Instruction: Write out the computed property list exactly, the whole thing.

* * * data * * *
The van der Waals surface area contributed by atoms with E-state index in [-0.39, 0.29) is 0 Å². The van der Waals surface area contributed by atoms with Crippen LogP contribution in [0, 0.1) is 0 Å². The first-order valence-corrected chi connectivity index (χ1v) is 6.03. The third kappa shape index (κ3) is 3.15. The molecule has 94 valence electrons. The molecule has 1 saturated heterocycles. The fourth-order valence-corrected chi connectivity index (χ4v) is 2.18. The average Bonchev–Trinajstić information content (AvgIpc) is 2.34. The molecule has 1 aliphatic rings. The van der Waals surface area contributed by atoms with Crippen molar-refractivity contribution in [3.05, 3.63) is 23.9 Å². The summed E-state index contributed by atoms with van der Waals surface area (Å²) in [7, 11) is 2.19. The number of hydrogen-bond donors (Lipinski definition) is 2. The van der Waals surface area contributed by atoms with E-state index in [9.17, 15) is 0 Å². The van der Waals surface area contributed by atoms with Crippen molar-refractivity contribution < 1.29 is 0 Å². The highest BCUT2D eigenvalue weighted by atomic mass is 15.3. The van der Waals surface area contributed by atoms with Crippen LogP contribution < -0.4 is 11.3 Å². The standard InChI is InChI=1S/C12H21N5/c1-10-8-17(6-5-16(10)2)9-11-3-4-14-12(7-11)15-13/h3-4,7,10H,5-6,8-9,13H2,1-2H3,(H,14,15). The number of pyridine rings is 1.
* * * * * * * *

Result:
The van der Waals surface area contributed by atoms with E-state index in [-0.39, 0.29) is 0 Å². The van der Waals surface area contributed by atoms with Crippen LogP contribution in [0, 0.1) is 0 Å². The first-order valence-corrected chi connectivity index (χ1v) is 6.03. The third kappa shape index (κ3) is 3.15. The molecule has 94 valence electrons. The molecule has 1 saturated heterocycles. The fourth-order valence-corrected chi connectivity index (χ4v) is 2.18. The average Bonchev–Trinajstić information content (AvgIpc) is 2.34. The molecule has 1 aliphatic rings. The van der Waals surface area contributed by atoms with Crippen molar-refractivity contribution in [3.05, 3.63) is 23.9 Å². The summed E-state index contributed by atoms with van der Waals surface area (Å²) in [7, 11) is 2.19. The number of hydrogen-bond donors (Lipinski definition) is 2. The van der Waals surface area contributed by atoms with E-state index in [9.17, 15) is 0 Å². The van der Waals surface area contributed by atoms with Crippen molar-refractivity contribution < 1.29 is 0 Å². The highest BCUT2D eigenvalue weighted by atomic mass is 15.3. The van der Waals surface area contributed by atoms with Crippen LogP contribution < -0.4 is 11.3 Å². The standard InChI is InChI=1S/C12H21N5/c1-10-8-17(6-5-16(10)2)9-11-3-4-14-12(7-11)15-13/h3-4,7,10H,5-6,8-9,13H2,1-2H3,(H,14,15). The number of pyridine rings is 1.